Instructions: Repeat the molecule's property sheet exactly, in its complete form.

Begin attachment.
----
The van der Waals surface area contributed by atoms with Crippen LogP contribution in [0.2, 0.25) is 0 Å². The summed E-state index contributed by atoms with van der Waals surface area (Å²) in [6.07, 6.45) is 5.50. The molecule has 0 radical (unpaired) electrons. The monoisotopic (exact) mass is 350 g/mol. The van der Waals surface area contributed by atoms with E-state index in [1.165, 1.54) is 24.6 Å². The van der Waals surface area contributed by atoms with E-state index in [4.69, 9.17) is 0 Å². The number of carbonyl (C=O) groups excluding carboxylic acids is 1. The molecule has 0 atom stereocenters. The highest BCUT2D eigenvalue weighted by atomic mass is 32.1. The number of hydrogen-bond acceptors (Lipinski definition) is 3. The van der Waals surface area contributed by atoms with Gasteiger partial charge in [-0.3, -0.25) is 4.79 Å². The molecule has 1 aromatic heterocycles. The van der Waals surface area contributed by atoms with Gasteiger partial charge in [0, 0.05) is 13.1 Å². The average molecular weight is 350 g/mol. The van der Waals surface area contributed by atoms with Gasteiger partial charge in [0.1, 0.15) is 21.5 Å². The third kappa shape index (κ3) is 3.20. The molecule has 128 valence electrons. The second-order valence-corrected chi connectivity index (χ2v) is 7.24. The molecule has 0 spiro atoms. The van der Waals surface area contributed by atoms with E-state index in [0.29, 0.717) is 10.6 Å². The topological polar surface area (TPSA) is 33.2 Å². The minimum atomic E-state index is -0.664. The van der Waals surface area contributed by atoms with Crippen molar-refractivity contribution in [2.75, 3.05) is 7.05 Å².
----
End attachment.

The van der Waals surface area contributed by atoms with Crippen LogP contribution in [0.2, 0.25) is 0 Å². The summed E-state index contributed by atoms with van der Waals surface area (Å²) in [6.07, 6.45) is 5.50. The molecule has 0 radical (unpaired) electrons. The monoisotopic (exact) mass is 350 g/mol. The van der Waals surface area contributed by atoms with E-state index in [1.165, 1.54) is 24.6 Å². The van der Waals surface area contributed by atoms with E-state index in [4.69, 9.17) is 0 Å². The number of carbonyl (C=O) groups excluding carboxylic acids is 1. The molecule has 0 atom stereocenters. The highest BCUT2D eigenvalue weighted by atomic mass is 32.1. The number of hydrogen-bond acceptors (Lipinski definition) is 3. The van der Waals surface area contributed by atoms with Gasteiger partial charge in [-0.3, -0.25) is 4.79 Å². The molecule has 1 aromatic heterocycles. The van der Waals surface area contributed by atoms with Gasteiger partial charge in [0, 0.05) is 13.1 Å². The average molecular weight is 350 g/mol. The van der Waals surface area contributed by atoms with Gasteiger partial charge in [0.1, 0.15) is 21.5 Å². The third kappa shape index (κ3) is 3.20. The molecule has 128 valence electrons. The second-order valence-corrected chi connectivity index (χ2v) is 7.24. The molecule has 0 spiro atoms. The van der Waals surface area contributed by atoms with E-state index in [0.29, 0.717) is 10.6 Å². The topological polar surface area (TPSA) is 33.2 Å². The minimum atomic E-state index is -0.664. The van der Waals surface area contributed by atoms with Crippen molar-refractivity contribution in [2.75, 3.05) is 7.05 Å².